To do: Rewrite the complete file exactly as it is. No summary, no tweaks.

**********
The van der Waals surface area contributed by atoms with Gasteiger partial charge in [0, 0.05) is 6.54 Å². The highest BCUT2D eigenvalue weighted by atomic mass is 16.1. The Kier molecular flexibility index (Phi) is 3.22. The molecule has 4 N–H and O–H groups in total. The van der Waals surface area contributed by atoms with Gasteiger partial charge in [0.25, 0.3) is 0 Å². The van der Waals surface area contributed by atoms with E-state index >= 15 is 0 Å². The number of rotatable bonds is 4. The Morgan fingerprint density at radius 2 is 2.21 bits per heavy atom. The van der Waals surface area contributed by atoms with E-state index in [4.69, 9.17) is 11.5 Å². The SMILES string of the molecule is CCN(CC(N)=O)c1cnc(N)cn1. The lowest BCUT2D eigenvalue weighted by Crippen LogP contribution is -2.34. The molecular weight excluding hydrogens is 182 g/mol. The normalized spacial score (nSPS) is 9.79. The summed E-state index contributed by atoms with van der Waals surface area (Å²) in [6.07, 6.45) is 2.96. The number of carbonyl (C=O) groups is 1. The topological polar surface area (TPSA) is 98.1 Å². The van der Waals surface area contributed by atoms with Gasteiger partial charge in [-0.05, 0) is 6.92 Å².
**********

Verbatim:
The van der Waals surface area contributed by atoms with Gasteiger partial charge in [0, 0.05) is 6.54 Å². The highest BCUT2D eigenvalue weighted by atomic mass is 16.1. The Kier molecular flexibility index (Phi) is 3.22. The molecule has 4 N–H and O–H groups in total. The van der Waals surface area contributed by atoms with Gasteiger partial charge in [0.25, 0.3) is 0 Å². The van der Waals surface area contributed by atoms with E-state index >= 15 is 0 Å². The number of rotatable bonds is 4. The Morgan fingerprint density at radius 2 is 2.21 bits per heavy atom. The van der Waals surface area contributed by atoms with E-state index in [4.69, 9.17) is 11.5 Å². The SMILES string of the molecule is CCN(CC(N)=O)c1cnc(N)cn1. The lowest BCUT2D eigenvalue weighted by Crippen LogP contribution is -2.34. The molecular weight excluding hydrogens is 182 g/mol. The normalized spacial score (nSPS) is 9.79. The summed E-state index contributed by atoms with van der Waals surface area (Å²) in [6.07, 6.45) is 2.96. The number of carbonyl (C=O) groups is 1. The topological polar surface area (TPSA) is 98.1 Å². The van der Waals surface area contributed by atoms with Gasteiger partial charge in [-0.05, 0) is 6.92 Å².